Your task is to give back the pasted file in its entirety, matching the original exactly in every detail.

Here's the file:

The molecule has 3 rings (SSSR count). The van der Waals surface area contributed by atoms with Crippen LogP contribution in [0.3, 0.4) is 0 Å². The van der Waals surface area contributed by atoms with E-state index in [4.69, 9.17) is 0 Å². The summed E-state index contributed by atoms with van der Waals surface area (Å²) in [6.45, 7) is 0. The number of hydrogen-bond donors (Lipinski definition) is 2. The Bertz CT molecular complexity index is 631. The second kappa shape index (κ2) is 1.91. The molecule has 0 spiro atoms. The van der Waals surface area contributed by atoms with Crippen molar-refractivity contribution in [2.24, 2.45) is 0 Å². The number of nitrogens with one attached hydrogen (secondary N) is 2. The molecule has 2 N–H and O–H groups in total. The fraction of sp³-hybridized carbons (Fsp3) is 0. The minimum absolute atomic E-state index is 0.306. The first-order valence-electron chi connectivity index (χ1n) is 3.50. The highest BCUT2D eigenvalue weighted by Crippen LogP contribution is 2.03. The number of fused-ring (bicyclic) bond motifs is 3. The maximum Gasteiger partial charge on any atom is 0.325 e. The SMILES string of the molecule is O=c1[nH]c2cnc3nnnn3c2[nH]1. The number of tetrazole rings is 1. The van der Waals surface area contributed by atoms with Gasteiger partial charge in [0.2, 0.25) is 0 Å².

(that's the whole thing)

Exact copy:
The molecule has 3 rings (SSSR count). The van der Waals surface area contributed by atoms with Crippen LogP contribution in [0.3, 0.4) is 0 Å². The van der Waals surface area contributed by atoms with E-state index in [4.69, 9.17) is 0 Å². The summed E-state index contributed by atoms with van der Waals surface area (Å²) in [6.45, 7) is 0. The number of hydrogen-bond donors (Lipinski definition) is 2. The Bertz CT molecular complexity index is 631. The second kappa shape index (κ2) is 1.91. The molecule has 0 spiro atoms. The van der Waals surface area contributed by atoms with Crippen molar-refractivity contribution in [2.24, 2.45) is 0 Å². The number of nitrogens with one attached hydrogen (secondary N) is 2. The molecule has 2 N–H and O–H groups in total. The fraction of sp³-hybridized carbons (Fsp3) is 0. The minimum absolute atomic E-state index is 0.306. The first-order valence-electron chi connectivity index (χ1n) is 3.50. The highest BCUT2D eigenvalue weighted by Crippen LogP contribution is 2.03. The number of fused-ring (bicyclic) bond motifs is 3. The maximum Gasteiger partial charge on any atom is 0.325 e. The SMILES string of the molecule is O=c1[nH]c2cnc3nnnn3c2[nH]1. The number of tetrazole rings is 1. The van der Waals surface area contributed by atoms with Gasteiger partial charge in [0.2, 0.25) is 0 Å².